Q&A: Greg Vanney taking hands-off approach with twins in TFC Academy

Greg-Vanney

Toronto FC coach Greg Vanney. (Amil Delic/Sportsnet)

TORONTO – Greg Vanney is a teacher by nature.

An MLS defender of some repute during his career, Vanney has successfully made the transition from player to coach, in part, because he is such a good teacher. He imparts both general wisdom and tactical information, and has helped several members of Toronto FC develop into better players during his time in charge.

And yet, he’s taken a hands-off approach in teaching two players, in particular.

Vanney’s 10-year-old twin sons, Mason (a defender and midfielder) and Dylan (a forward), are members of the TFC Academy, and currently play for the under-12 team. They’ve come up through Toronto’s youth system rather quickly, having played for the under-11 team last year, and the under-10 team the year before that.

Vaney’s third son, seven-year-old Christian, has been with TFC Juniors, a special training program designed to identify the best prospects for the entry into the TFC Academy. Vanney’s oldest child, daughter Kaia, doesn’t play soccer, in case you were wondering.

Sportsnet recently chatted with Vanney about the twins, whether or not he works with the boys, how he balances being their dad and coach, and if he encouraged them to go into the family business.

SN: How are Dylan and Mason doing with TFC’s under-12 team?
Vanney: Dylan went down with the team earlier this year and played in Dallas [at the GA Cup youth tournament], and scored three goals. He did very well, and I got a lot of texts from people at the tournament who were impressed with how he handled the whole situation. Mason didn’t feature as they opted to go with some older players, so unfortunately he didn’t get the experience. But he knows he’ll get the experience next year. He was there and took it all in, and was itching to play.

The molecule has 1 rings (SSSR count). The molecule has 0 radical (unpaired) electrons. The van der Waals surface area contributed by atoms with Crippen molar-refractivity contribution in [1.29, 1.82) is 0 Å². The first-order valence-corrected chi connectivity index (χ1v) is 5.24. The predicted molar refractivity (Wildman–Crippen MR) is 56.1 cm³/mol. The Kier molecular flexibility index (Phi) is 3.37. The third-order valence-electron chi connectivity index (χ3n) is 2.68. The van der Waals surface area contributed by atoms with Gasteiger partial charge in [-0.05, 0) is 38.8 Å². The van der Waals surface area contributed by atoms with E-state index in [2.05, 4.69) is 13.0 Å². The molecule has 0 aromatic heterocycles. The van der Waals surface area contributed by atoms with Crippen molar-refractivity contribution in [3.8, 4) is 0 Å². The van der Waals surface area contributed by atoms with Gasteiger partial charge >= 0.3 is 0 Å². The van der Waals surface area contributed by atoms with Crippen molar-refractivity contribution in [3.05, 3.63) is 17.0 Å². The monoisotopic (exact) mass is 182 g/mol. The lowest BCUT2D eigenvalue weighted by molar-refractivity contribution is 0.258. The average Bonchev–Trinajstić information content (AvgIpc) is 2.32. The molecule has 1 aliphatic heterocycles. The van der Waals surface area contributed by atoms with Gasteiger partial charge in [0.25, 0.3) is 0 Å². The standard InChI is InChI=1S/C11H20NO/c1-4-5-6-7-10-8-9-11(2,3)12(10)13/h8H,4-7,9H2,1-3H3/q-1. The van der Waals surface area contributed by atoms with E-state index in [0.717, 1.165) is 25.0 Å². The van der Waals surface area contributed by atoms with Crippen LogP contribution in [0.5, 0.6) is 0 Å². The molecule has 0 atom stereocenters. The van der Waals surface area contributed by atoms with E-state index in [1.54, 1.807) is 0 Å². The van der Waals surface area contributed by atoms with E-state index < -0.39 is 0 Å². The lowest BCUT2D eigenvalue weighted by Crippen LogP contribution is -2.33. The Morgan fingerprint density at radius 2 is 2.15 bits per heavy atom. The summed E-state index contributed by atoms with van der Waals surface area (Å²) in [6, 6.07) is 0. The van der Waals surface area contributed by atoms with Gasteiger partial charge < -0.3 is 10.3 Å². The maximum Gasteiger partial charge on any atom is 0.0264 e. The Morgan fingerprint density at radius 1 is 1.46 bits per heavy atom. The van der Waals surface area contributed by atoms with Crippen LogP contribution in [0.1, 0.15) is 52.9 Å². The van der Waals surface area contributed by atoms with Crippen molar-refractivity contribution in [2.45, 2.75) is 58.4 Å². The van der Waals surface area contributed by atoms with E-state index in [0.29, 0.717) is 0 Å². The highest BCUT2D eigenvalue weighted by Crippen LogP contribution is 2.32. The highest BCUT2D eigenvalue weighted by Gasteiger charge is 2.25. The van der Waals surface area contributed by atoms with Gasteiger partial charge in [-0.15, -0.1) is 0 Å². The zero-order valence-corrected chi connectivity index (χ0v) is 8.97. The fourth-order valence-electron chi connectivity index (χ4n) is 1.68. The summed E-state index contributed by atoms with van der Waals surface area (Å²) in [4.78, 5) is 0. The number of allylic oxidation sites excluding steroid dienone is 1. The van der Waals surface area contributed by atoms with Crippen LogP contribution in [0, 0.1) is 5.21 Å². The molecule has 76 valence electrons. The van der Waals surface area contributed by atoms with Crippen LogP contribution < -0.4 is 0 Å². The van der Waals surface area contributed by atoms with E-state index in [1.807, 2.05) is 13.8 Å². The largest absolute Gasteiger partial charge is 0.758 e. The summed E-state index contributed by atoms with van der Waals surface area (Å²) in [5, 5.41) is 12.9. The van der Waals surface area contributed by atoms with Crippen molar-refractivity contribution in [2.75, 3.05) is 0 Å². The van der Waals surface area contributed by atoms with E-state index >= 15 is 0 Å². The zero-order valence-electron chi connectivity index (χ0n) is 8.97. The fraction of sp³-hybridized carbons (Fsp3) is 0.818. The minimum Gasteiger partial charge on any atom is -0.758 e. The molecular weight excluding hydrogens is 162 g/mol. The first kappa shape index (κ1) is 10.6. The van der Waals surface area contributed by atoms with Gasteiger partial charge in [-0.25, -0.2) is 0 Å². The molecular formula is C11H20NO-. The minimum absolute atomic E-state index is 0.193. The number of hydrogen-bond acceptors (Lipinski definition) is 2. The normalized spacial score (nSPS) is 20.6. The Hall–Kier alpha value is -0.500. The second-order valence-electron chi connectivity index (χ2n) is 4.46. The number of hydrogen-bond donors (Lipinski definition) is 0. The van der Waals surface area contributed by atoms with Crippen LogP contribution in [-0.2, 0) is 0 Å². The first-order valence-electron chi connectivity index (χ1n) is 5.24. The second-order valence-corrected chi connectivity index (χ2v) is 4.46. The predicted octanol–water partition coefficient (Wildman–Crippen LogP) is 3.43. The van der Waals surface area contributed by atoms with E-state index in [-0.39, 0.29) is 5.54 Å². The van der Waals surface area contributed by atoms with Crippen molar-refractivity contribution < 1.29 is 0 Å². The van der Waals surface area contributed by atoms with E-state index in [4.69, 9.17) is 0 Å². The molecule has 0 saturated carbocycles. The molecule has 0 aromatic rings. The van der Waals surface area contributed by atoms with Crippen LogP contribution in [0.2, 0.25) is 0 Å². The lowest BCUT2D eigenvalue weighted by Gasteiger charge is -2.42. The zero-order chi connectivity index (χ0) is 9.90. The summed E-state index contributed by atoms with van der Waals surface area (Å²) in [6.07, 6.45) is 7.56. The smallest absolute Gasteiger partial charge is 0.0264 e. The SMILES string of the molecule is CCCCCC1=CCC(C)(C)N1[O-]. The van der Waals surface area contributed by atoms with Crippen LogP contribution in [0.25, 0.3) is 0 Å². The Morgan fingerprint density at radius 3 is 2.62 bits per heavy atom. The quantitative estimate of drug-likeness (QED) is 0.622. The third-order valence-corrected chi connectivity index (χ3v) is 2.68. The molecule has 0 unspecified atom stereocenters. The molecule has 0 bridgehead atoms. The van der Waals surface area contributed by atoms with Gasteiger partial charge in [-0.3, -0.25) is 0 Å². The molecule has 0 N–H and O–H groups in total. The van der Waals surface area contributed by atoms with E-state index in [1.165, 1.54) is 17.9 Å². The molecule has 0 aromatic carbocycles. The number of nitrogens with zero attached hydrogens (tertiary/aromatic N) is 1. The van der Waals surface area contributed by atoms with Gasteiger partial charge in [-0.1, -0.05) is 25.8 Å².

But they’re both doing well and enjoying the experience, and being with the team, and each year with the team they’re learning more. At this point, that’s what it’s all about: to continue to learn. There’s still a lot of time ahead of them, but they’re in a really good environment, taking things in and learning more.

You once told me that when you were a kid that you went to your parents and told them that you wanted to be a professional soccer player. Have Mason and Dylan had that conversation with you and your wife?
They both want that. Christian, too. … Dylan and Mason have said, “This is what I want to do.” I think now what they’re starting to learn is what does that actually mean – not just saying it, but to actually live it, and see what becoming a pro looks like. They are starting to understand the work involved, and that’s been good for them. They’re around the training facility all the time, so they see the TFC players and all of that stuff, so they’re getting an understanding of, “OK, what is this really going to take to become a professional player?” They’re seeing first-hand what it takes to get there, beyond just saying, “This is what I want.”

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You’ve walked this path that they’ve just started to head down. Have you been encouraging? Discouraging? What have you said to them?